The room was once again full during the Columbia City Council meeting Monday night for a discussion about another proposed subdivision.
JLP Homes requested a zoning change for a Community Unit Plan A in an area near Eckart Lane and Valley Drive.
The plan would rezone part of the land from A-1 agricultural use to R-5 single family residence, including 20 lots dedicated to senior housing.
At its Jan. 20 meeting, the Columbia Plan Commission voted to recommend approval of the plan as submitted. The plan was tabled during the Dec. 9 meeting due to the absence of the developer.
The recommendation prompted several citizens to lodge formal complaints with the city, which in turn led to a discussion of the plan Monday night.
Columbia Director of Community Development Scott Dunakey began with a presentation describing the proposed plan that also addressed some concerns voiced prior to the meeting.
Some of these concerns include density of houses and lot sizes, increased traffic, drainage and safety concerns.
Former Columbia City Deputy Clerk Donna Mehaffey, a resident near the proposed development, added that the plan would also likely decrease property values and expressed concern over the developer’s poor Better Business Bureau rating.
The main talking point was a one-way street that would loop through the proposed senior housing lots. In addition to limited parking, several in attendance expressed concern about the ability of emergency vehicles to effectively operate.
Dunakey showed computer simulation during his presentation that demonstrated the ability of the largest fire truck to navigate the one-way loop, but Columbia Fire Department Chief Mike Roediger was still wary.
“It’s a tight situation,” Roediger said, adding the width of the street “doesn’t leave much room for error.”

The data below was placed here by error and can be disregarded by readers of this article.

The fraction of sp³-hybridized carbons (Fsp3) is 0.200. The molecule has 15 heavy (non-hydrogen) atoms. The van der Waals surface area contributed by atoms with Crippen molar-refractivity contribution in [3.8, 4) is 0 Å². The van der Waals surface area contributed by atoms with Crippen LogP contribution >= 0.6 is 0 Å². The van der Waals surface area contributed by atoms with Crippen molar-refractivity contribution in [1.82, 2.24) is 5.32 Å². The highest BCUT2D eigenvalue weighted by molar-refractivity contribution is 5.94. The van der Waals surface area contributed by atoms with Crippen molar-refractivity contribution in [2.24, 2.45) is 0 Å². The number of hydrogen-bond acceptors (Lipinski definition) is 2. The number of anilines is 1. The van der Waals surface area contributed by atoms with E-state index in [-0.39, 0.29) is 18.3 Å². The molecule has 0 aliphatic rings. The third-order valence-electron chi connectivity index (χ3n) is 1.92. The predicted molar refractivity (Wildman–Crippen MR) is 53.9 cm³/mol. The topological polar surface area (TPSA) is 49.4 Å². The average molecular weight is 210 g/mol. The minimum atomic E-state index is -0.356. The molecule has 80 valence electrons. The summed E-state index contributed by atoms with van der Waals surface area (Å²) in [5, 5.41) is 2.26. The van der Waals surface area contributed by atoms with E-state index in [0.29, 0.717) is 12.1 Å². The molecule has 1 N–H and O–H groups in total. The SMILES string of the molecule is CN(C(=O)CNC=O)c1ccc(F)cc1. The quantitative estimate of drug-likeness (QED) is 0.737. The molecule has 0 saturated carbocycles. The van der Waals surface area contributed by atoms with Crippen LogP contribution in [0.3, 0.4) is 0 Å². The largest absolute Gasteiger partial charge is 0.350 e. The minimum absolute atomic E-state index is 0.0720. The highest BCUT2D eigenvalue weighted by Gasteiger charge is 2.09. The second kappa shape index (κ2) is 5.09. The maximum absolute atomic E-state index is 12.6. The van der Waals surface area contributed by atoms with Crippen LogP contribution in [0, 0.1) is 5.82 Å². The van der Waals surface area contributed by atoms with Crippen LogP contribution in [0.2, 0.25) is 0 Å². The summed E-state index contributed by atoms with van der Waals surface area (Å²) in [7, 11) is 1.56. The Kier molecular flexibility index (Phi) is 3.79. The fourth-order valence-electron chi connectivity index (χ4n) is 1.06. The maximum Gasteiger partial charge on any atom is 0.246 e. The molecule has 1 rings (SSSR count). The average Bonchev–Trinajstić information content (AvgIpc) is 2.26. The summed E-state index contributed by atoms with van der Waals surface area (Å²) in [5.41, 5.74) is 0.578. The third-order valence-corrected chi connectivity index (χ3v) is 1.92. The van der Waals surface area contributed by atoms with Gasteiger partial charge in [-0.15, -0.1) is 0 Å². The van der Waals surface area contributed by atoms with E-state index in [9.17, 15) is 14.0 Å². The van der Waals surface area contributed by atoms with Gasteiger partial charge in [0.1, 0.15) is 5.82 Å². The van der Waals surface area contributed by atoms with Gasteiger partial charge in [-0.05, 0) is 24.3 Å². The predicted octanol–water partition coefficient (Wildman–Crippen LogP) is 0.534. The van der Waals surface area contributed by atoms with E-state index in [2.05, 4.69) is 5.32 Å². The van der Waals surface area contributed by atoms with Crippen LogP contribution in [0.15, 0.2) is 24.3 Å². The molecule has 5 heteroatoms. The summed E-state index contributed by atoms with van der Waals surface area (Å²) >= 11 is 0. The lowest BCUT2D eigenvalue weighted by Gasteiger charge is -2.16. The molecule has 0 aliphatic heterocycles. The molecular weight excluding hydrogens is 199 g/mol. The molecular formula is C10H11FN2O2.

Roediger also noted that fire personnel would need room for staging and that in the event of an emergency, multiple vehicles would need access to the road.
Ward II Alderman Kevin Martens also expressed a negative view of the street, stating that crowded streets are already an “existing problem” and that Columbia “doesn’t need to create another situation.”
Another discussion point was the viability of senior housing lots.
John Poettker of JLP Homes addressed the audience to explain his vision for the community. He explained that he modeled his plan from the St. Christopher development in Mascoutah.
“My goal is to provide an option for seniors in Columbia to age in place,” Poettker said.
Several in attendance, both aldermen and private citizens, expressed concern that the senior housing lots may not stay that way because homeowners associations are difficult to maintain.
Despite the proposed plan’s inclusion of initial covenants stating senior residency requirements, Columbia Mayor Kevin Hutchinson noted the covenants are not enforceable by the city, validating concerns about future residents of the lots proposed for seniors.
Furthermore, Ward IV Alderman Mary Ellen Niemietz wondered if enough parking existed to serve the senior lots since no parking would be allowed on the one-way street and residential driveways would only be able to hold four vehicles at one time.
Eckart Lane resident David Bodinet also spoke out against the plan, explaining he and his family moved to the area “to be on a quiet street. If the plan goes through… (my) lot would be turned into a corner lot” instead of a lot in the middle of cross streets, one of the selling points when he purchased the home.
Bodinet added that his home would be a construction zone for a number of years, speculating that his son would be out of high school before it was completed.
The next step is for the city council to vote in a future meeting whether to approve the plan as presented.
The Columbia Plan Commission will resume discussion of another controversial proposed development near Route 158 and Route 3 at its Feb. 10 meeting.
In other city news, Columbia City Engineer and Director of Public Works Chris Smith gave an update on Creekside Park.
Smith showed the council a layout of the proposed park and described changes to the original plan, such as widening an entrance to the park, movement of several amenities, repositioning of a bridge and making a pond smaller.
Smith told the council that drainage and wildlife studies were ongoing and the city had until July 2021 to submit reports to the Illinois Department of Natural Resources.
Hutchinson took the opportunity to express his pleasure at seeing the use of video gambling funds to finance the park.
“When (the city) chose to embrace video gaming, it was to increase quality of life for our citizens,” Hutchinson said, adding, “It’s neat to see things come to fruition.”